2. Walk in people's shoes. One-on-one visits are a chance for two friends to talk with one learn from each other and to really listen to each other. It's important to ensure that family, staff, volunteers, and you are seeing the whole person (not a patient, a person). We can't judge a book by its cover. We can't let ageism creap into life in the community. We need to really open the book and read the whole, fascinating life story. Embrace the journey--walk in people's unique shoes, understand who they are and where they've come from. Celebrate life everyday.

3. Concentrate on what people CAN do. For example, I think that people who have lived a long life but now find themselves in long term care have MUCH to give. For example, many older people understand the power of prayer and they use it--they don't need to have legs or eyes that work to pray for those around them. I've been in communities where I can really feel that power around me and it makes a positive difference. Realize that some people may be spending time alone intentionally to pray, to meditate, to read and remember their favorite scriptures or songs. Also, while physical possessions might be fading in importance, older people are carrying with them wisdom and values that are essential to pass on to the next generation. Unfortunately, in too many communities, younger generations are not connected to receive the wisdom that's sitting there or standing there waiting for them (even grandchildren and great-grandchildren don't really have the chance to truly know their grandparents deeply). Activities directors and life enrichment directors have the distinct privilege to bridge the generations together as much as possible.

4. Help people realize their dreams. I concentrate on people's life stories because I think the past and present holds the keys to the future. Recently an 80-year-old man finished his LifeBio with the help of his daughter and he shared that he's always felt there was music inside of him but it has never been expressed. It's like he should have taken piano or guitar lessons and it just never happened. The time has come for those lessons to happen NOW. Authentic activity directors could also be called "wish granters" or "dream makers" or "happiness coaches" in my opinion. The genuine heart-to-heart conversations are going to reveal the dream that still needs to be fulfilled. Has Betty always wanted to start her own business and sell her quilts on the internet?  Has Joy wanted to raise $10,000 for her favorite charity, a homeless shelter in town? Has Glen longed to see the World War II Memorial in Washington? With the power of community connecting residents, staff, family, and volunteers, there is no telling what BIG dreams could happen together.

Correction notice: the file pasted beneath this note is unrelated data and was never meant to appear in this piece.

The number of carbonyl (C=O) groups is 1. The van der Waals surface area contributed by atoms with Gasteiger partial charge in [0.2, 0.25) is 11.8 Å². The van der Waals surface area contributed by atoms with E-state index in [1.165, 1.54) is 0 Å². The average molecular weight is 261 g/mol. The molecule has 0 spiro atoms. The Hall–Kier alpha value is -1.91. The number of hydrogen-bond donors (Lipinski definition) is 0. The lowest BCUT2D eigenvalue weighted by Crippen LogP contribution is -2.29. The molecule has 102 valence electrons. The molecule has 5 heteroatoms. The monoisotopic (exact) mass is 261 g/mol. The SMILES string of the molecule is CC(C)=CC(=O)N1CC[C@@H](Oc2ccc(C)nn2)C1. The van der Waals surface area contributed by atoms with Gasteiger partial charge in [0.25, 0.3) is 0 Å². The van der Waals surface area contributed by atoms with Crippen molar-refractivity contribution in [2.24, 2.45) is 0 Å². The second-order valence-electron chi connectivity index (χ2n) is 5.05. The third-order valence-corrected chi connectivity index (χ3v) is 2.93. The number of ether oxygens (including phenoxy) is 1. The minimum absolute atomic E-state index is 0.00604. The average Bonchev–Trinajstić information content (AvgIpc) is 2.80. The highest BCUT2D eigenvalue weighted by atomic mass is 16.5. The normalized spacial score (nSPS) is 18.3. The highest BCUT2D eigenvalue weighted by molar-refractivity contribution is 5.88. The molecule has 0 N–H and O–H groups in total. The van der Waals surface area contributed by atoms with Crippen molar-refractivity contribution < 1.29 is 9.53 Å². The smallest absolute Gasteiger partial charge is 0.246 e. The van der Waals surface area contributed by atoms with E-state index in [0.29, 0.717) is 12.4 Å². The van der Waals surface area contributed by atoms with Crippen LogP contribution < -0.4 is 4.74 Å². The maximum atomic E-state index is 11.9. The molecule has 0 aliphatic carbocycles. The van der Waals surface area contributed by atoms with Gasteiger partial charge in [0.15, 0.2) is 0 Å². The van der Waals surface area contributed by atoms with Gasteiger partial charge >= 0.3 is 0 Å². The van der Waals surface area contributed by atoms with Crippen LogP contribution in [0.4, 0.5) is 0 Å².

So tell me what you think the future is for community life, life enrichment, therapeutic recreation, or activity programming? If we're brainstorming, it just might happen!

Beth Sanders, Founder & CEO, 1-866-LIFEBIO,

Tuesday, June 08, 2010

Memory Care Program Tips

Senior living communities, retirement communities, assisted living, skilled nursing, adult day programs, and other organizations have a growing interest and need to enhance or add memory care programs to their offerings. Here are four tips to consider for your memory care program of the future...

1) RE-THINK your memory care program and "RE-INVENT" without delay - Beyond meeting the physical needs of a person with Alzheimer's or another form of dementia, the community must look at the robustness and effectiveness of the memory care program. Some communities have a wealth of activities but are the activities really engaging for someone with dementia? Weekly entertainers, BINGO groups, and a Connect 4 or checkers board just don't cut it. How are you connecting eye-to-eye, face-to-face, hand-to-hand to be a true friend? How is the community addressing all the dimensions of wellness in the life of a person who is having difficulty remembering? How can the community stimulate the brain and try to build cognitive reserve or try to lessen memory loss? One good idea is to ensure that reminiscence programming is in place that will be engaging, address all dimensions of wellness, and stimulate the brain. Using all the senses and touching memories, looking at pictures that stimulate discussions, and asking people to share their own personal life experiences. Ensure that conversations in the community aren't just "chit chat" about weather, health, sports, and food. Instead ask, "Do you remember your first bike?" or "Did you have a paper route when you were a kid?" Take the conversation to a whole new level that isn't in the present moment.